After my first kid was born, we bought a house near my in laws. I wanted cork floorboards, eccentric lighting, and bright colors. I wanted a floor that I never had to clean. Many of the things I wanted – due to the reasoning of my husband who said that it would bring the value of the house down – I did not get. When we had to pick bathroom tile, I said I just want something not slippery. When I had to pick paint colors, I think it took me 15 minutes. The bathroom – why is it so absurdly large? What do people do in the bathroom that requires so much space? I had very little interest in changing anything in the foreclosed house. It seemed like the previous owners had put so much money into fancy wallpaper and fancy shades, but then they did not get to keep the house. Why would I invest in something that I did not own outright (it belonged to the bank)? I just didn’t understand what was the importance of decorating. Can’t we keep their wall paper? It looks fine, I said to my husband. He looked at me like I had grown antlers. Everyone puts a fresh coat of paint on the walls, he said. It’s just what people do. He was thinking about the resale value of the house, and how to maintain the investment.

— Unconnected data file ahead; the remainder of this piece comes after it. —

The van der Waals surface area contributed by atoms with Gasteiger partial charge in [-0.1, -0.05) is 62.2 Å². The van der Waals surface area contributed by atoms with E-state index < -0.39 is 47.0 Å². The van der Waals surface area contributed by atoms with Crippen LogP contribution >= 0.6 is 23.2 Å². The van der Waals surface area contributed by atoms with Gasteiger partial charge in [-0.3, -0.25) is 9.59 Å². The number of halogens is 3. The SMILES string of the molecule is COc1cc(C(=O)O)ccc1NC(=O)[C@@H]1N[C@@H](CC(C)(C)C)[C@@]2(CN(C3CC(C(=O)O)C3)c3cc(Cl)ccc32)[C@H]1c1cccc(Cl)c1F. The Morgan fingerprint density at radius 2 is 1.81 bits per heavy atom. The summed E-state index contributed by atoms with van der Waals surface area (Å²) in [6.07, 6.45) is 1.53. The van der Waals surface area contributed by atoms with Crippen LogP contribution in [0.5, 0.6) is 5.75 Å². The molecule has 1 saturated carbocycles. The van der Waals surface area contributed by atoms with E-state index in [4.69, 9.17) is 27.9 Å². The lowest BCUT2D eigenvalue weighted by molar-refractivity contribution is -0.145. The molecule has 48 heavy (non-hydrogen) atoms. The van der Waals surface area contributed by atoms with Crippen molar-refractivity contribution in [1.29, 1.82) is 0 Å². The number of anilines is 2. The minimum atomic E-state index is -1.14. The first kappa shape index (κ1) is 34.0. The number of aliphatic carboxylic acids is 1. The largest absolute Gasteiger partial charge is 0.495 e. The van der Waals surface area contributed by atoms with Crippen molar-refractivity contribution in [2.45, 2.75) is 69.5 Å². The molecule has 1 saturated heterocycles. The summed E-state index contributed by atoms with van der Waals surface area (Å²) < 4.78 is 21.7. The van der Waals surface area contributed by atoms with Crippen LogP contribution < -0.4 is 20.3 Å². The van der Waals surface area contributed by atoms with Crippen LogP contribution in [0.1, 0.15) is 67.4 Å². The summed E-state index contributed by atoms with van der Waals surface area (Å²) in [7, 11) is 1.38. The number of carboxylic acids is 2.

The people are what make the home, not the stuff, I thought to myself. We have the people so who cares about all the stuff of the house?
It took me about 5 years to realize that indeed this was my house, despite my name on the deed. It was a strange thing. My dear friend came up from Florida and re-arranged many things to make the house make more sense. She ordered me a proper bed, instead of the mattress we kept on the floor because “the toddlers might fall off the bed” my husband said. She picked the art, hung the art, and helped me pick stuff out. She was the kind of partner I thought my husband would be, and took serious interest in this stuff that did not really interest me. Whatever she picked, I said, yes! And then she would ask, Do you really like it? Or are you saying yes because you don’t want to decide? I said what difference does it make? I will have something on the walls! I simply wanted to check it off the list of things to do for the house.
Making the house into a home is what I focused on.